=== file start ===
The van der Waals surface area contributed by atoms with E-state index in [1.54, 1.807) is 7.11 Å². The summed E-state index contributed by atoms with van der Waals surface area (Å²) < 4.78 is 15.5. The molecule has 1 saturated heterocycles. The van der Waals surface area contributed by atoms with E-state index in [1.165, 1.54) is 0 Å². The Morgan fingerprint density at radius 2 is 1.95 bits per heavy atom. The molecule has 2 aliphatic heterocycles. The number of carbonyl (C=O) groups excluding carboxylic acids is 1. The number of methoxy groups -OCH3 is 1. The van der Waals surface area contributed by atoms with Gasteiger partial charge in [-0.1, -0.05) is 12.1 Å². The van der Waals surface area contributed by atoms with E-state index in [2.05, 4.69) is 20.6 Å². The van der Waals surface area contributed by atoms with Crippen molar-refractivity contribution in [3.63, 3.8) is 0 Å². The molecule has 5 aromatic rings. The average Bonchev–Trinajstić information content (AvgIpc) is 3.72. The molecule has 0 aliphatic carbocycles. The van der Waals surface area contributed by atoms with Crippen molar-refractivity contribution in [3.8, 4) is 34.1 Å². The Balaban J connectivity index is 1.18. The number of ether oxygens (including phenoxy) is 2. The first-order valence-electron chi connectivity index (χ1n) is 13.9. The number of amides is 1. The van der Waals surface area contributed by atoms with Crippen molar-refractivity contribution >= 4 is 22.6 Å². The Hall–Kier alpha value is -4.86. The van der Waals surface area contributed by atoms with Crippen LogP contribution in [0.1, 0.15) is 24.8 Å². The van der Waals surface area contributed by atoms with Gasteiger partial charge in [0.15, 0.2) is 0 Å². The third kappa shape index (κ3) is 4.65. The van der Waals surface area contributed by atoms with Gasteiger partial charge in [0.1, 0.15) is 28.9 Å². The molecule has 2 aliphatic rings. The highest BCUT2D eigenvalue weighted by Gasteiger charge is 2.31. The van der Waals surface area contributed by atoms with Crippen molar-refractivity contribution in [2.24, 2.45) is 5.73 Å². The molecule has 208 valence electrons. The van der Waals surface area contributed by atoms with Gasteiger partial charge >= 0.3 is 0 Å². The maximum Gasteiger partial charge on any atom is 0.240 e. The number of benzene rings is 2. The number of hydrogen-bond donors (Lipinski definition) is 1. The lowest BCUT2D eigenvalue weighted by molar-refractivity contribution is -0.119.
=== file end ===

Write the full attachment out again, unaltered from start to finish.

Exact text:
The van der Waals surface area contributed by atoms with E-state index in [1.54, 1.807) is 7.11 Å². The summed E-state index contributed by atoms with van der Waals surface area (Å²) < 4.78 is 15.5. The molecule has 1 saturated heterocycles. The van der Waals surface area contributed by atoms with E-state index in [1.165, 1.54) is 0 Å². The Morgan fingerprint density at radius 2 is 1.95 bits per heavy atom. The molecule has 2 aliphatic heterocycles. The number of carbonyl (C=O) groups excluding carboxylic acids is 1. The number of methoxy groups -OCH3 is 1. The van der Waals surface area contributed by atoms with Gasteiger partial charge in [-0.1, -0.05) is 12.1 Å². The van der Waals surface area contributed by atoms with E-state index in [2.05, 4.69) is 20.6 Å². The van der Waals surface area contributed by atoms with Crippen molar-refractivity contribution in [3.63, 3.8) is 0 Å². The molecule has 5 aromatic rings. The average Bonchev–Trinajstić information content (AvgIpc) is 3.72. The molecule has 0 aliphatic carbocycles. The van der Waals surface area contributed by atoms with Crippen molar-refractivity contribution in [3.8, 4) is 34.1 Å². The Balaban J connectivity index is 1.18. The number of ether oxygens (including phenoxy) is 2. The first-order valence-electron chi connectivity index (χ1n) is 13.9. The number of amides is 1. The van der Waals surface area contributed by atoms with Crippen molar-refractivity contribution >= 4 is 22.6 Å². The Hall–Kier alpha value is -4.86. The van der Waals surface area contributed by atoms with Crippen LogP contribution in [0.1, 0.15) is 24.8 Å². The van der Waals surface area contributed by atoms with Gasteiger partial charge in [0.15, 0.2) is 0 Å². The third kappa shape index (κ3) is 4.65. The van der Waals surface area contributed by atoms with Gasteiger partial charge in [0.1, 0.15) is 28.9 Å². The molecule has 2 aliphatic rings. The highest BCUT2D eigenvalue weighted by Gasteiger charge is 2.31. The van der Waals surface area contributed by atoms with Crippen molar-refractivity contribution in [2.24, 2.45) is 5.73 Å². The molecule has 208 valence electrons. The van der Waals surface area contributed by atoms with Gasteiger partial charge >= 0.3 is 0 Å². The maximum Gasteiger partial charge on any atom is 0.240 e. The number of benzene rings is 2. The number of hydrogen-bond donors (Lipinski definition) is 1. The lowest BCUT2D eigenvalue weighted by molar-refractivity contribution is -0.119.